From the moment she was born, Michelle Kungl has been fighting — for her life, for independence, for every breath. She has battled every obstacle with a warrior’s spirit, but now, as an adult, she is up against her most daunting barrier yet: Ontario’s rule-bound social assistance system.
Michelle overcame impossible medical odds as a child. But as an adult she is fighting her most frustrating and seemingly impossible battle yet — convincing Ontario’s narrow and rule-bound social assistance system that she is disabled enough to receive help to cover her extraordinary medical and disability-related expenses.
For more than two decades, Pooran and other disability advocates have been urging Queen’s Park to ease the onerous reporting requirements and strict income and asset rules that govern ODSP. He is accompanying Michelle and Lyn to a meeting with provincial officials early next month to discuss her case.
Although Pooran acknowledges Michelle is somewhat unique — few with her level of disability work full time — her experience highlights the problem most people on social assistance face when they try to work or receive income from other sources. More than 900,000 Ontarians rely on social assistance, including more than 490,000 on ODSP. Barely 10 per cent of individuals receiving ODSP have employment income.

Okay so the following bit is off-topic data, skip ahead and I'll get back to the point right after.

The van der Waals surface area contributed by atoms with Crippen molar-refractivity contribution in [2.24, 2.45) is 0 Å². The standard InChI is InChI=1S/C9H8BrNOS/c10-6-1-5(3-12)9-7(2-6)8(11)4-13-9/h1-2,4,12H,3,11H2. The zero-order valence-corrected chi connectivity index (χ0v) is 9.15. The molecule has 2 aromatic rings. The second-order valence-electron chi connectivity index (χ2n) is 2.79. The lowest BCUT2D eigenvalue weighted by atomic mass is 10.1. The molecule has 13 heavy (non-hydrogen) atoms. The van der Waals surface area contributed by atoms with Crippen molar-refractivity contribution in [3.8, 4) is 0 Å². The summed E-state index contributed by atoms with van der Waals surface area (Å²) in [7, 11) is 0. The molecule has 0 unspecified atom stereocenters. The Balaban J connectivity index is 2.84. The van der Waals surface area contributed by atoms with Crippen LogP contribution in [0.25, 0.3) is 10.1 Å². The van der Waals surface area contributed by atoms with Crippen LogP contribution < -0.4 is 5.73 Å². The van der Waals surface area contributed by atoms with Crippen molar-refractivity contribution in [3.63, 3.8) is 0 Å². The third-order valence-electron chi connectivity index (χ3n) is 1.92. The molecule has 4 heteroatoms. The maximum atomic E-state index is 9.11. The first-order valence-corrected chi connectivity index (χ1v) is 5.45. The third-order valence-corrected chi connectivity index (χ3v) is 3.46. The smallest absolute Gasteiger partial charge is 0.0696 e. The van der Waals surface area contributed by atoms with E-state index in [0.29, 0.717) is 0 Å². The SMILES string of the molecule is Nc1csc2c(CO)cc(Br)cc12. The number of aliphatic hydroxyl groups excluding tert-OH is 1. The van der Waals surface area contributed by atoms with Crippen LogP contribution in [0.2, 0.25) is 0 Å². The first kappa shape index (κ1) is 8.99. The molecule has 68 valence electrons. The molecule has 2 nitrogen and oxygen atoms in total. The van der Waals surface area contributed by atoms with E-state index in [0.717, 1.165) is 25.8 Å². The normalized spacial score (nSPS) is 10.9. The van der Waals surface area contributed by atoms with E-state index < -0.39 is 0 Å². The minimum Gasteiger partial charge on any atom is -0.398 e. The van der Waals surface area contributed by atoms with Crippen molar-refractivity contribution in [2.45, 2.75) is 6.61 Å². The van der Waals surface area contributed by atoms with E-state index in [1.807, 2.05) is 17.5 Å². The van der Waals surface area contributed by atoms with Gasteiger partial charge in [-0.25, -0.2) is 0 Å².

It is a key issue Community and Social Services Minister Helena Jaczek asked a provincial working group to address last summer as part of a review of Ontario’s income security system. The group’s 10-year blueprint for reform, is expected in October.
In the meantime, a ministry spokesperson said the government has already increased the amount individuals and families can deduct from their earnings for disability-work related expenses from $300 to $1,000 a month.
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